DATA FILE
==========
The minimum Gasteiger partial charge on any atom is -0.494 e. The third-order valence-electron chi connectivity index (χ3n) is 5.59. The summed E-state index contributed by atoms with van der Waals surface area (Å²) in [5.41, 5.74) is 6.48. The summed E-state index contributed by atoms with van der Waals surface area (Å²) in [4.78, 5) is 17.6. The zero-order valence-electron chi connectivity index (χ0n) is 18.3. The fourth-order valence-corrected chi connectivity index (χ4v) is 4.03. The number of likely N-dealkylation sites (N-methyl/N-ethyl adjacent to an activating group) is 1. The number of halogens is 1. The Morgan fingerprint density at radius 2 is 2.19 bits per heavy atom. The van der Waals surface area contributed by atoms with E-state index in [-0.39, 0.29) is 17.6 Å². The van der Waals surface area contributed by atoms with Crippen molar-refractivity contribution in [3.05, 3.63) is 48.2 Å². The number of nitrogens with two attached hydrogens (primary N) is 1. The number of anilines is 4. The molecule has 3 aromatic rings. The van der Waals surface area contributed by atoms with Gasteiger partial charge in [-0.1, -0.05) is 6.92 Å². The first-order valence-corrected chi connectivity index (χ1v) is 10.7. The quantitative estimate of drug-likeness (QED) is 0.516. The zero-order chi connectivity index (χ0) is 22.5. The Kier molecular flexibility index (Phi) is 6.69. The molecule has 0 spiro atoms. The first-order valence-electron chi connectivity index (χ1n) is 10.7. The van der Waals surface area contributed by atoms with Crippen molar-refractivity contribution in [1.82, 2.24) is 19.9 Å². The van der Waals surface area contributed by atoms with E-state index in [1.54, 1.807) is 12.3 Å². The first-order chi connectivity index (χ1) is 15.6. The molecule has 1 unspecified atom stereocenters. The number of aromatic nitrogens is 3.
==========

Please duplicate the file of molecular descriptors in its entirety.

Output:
The minimum Gasteiger partial charge on any atom is -0.494 e. The third-order valence-electron chi connectivity index (χ3n) is 5.59. The summed E-state index contributed by atoms with van der Waals surface area (Å²) in [5.41, 5.74) is 6.48. The summed E-state index contributed by atoms with van der Waals surface area (Å²) in [4.78, 5) is 17.6. The zero-order valence-electron chi connectivity index (χ0n) is 18.3. The fourth-order valence-corrected chi connectivity index (χ4v) is 4.03. The number of likely N-dealkylation sites (N-methyl/N-ethyl adjacent to an activating group) is 1. The number of halogens is 1. The Morgan fingerprint density at radius 2 is 2.19 bits per heavy atom. The van der Waals surface area contributed by atoms with E-state index in [-0.39, 0.29) is 17.6 Å². The van der Waals surface area contributed by atoms with Crippen molar-refractivity contribution in [3.05, 3.63) is 48.2 Å². The number of nitrogens with two attached hydrogens (primary N) is 1. The number of anilines is 4. The molecule has 3 aromatic rings. The van der Waals surface area contributed by atoms with Gasteiger partial charge in [-0.1, -0.05) is 6.92 Å². The first-order valence-corrected chi connectivity index (χ1v) is 10.7. The quantitative estimate of drug-likeness (QED) is 0.516. The zero-order chi connectivity index (χ0) is 22.5. The Kier molecular flexibility index (Phi) is 6.69. The molecule has 0 spiro atoms. The first-order valence-electron chi connectivity index (χ1n) is 10.7. The van der Waals surface area contributed by atoms with Crippen molar-refractivity contribution in [1.82, 2.24) is 19.9 Å². The van der Waals surface area contributed by atoms with E-state index in [1.54, 1.807) is 12.3 Å². The first-order chi connectivity index (χ1) is 15.6. The molecule has 1 unspecified atom stereocenters. The number of aromatic nitrogens is 3.